Michael H. Glantz. xiii+94pp; Cambridge University Press. 1996 price
: 883 Baht (in Thailand)
If you picked up your morning paper this year, the chances were that
your eye would fall on news of yet another climate disaster attributed
to El Niño. The recent 1997-98 event established this phenomenon
in the public mind as never before so that almost overnight, it seems,
El Niño became the culprit at whose feet every weather anomaly worldwide
could be laid. But it was the 1982-83 episode that led a broad spectrum
of the scientific community to take a serious interest in forecasting El
Niño, its adverse impacts being at more than US$8 billion during
Michael Glantz's book appeared between these two events and covers both
physical and social science aspects that are now the focus of so much attention
and concern. As the author tells us, in Peru and Ecuador at least, El Niño
was a recognized annual fact of life as much as a hundred years ago, and
possibly for centuries before that. In most years it was of only local
interest for its effect on fisheries. the realization that in some years
it is much more than a purely local phenomenon grew slowly, its linkages
or teleconnections to global climate anomalies emerging only gradually.
In the first of the three main sections of his book, Glantz, himself a
social scientist, traces this development and grapples bravely with the
problems of making a highly complex ocean-atmosphere process accessible
to the non-specialist.
The second section introduces the reader, via the Walker Circulation,
to some of the behavioral variation in time and space of El Niño
as a prelude to a detailed account of the 1982-83 event and its inconsistencies.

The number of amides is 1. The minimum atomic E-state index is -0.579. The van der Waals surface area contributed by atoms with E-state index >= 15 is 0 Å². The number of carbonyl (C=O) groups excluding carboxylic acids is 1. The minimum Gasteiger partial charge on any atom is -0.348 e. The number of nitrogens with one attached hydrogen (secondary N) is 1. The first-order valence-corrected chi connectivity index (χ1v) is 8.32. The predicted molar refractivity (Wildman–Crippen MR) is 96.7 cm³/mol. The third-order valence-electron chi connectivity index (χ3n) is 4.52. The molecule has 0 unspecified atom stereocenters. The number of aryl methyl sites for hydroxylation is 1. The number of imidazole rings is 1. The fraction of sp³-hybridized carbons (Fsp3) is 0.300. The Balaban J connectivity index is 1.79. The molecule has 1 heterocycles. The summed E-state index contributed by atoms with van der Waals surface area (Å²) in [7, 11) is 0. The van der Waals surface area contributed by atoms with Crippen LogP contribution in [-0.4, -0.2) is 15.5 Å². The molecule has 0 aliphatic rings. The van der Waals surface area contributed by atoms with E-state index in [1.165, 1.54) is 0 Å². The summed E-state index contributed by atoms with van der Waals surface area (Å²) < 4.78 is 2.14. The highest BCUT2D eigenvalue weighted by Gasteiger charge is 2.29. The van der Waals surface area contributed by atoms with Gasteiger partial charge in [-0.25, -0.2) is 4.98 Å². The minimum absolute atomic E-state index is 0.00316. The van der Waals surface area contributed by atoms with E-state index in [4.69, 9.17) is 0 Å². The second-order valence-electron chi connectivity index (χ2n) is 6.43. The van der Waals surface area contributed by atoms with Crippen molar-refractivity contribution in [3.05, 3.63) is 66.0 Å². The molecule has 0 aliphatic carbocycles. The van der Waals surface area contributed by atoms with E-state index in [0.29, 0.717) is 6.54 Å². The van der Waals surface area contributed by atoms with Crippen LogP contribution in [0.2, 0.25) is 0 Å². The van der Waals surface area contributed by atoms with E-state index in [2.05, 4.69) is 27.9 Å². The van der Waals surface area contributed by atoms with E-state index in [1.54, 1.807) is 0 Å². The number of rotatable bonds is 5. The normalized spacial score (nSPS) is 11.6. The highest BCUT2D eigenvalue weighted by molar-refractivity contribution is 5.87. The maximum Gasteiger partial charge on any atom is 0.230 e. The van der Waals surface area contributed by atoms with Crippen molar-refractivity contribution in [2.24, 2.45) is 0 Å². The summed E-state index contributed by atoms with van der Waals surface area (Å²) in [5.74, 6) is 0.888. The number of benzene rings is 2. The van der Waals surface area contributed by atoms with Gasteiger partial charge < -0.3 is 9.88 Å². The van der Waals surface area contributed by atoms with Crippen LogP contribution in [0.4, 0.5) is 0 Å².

Forecast successes and failures are then given attention; the Ethiopian
example of how agricultural practices can be successfully modified as a
consequence of an El Niño prediction is particularly impressive.
The teleconnections associated with the 1991-92 event are next illustrated
by a series of climate impact maps, whilst an account of the methods used
to identify El Niño follows. As might be expected, the importance
of satellite data over the oceans and the development of computer models
International activities devoted to El Niño from the 1950s on
are reviewed in the final section of the book showing the imposing resources
now allotted to the subject. The recent ADPC/NOAA/OFDA Asian Regional Meeting
on El Niño Related Crises amply confirmed the striking growth in
such activities. The author places in context the reasons for which further
research to unlock the secrets of El Niño is vital to many nations
around the world; he is also persuasive in pressing for the media to act
responsibly in conveying the scientistŐs message to the public.
The volume is attractively produced, with many maps and diagrams to
assist the reader's understanding of El Niño. It is a timely and
welcome addition to the literature of a widely misunderstood climate phenomenon.
Peter Rogers spent most of his professional career in the Secretariat
of the World Meteorological Organization (WMO) where, from 1967 until 1984,
he was principally responsible for the WMO Tropical Cyclone Programme.
He is now the Honorary Technical Adviser to the Technical Support Unit
of the WMO/ESCAP Panel on Tropical Cyclones and is based in Bangkok.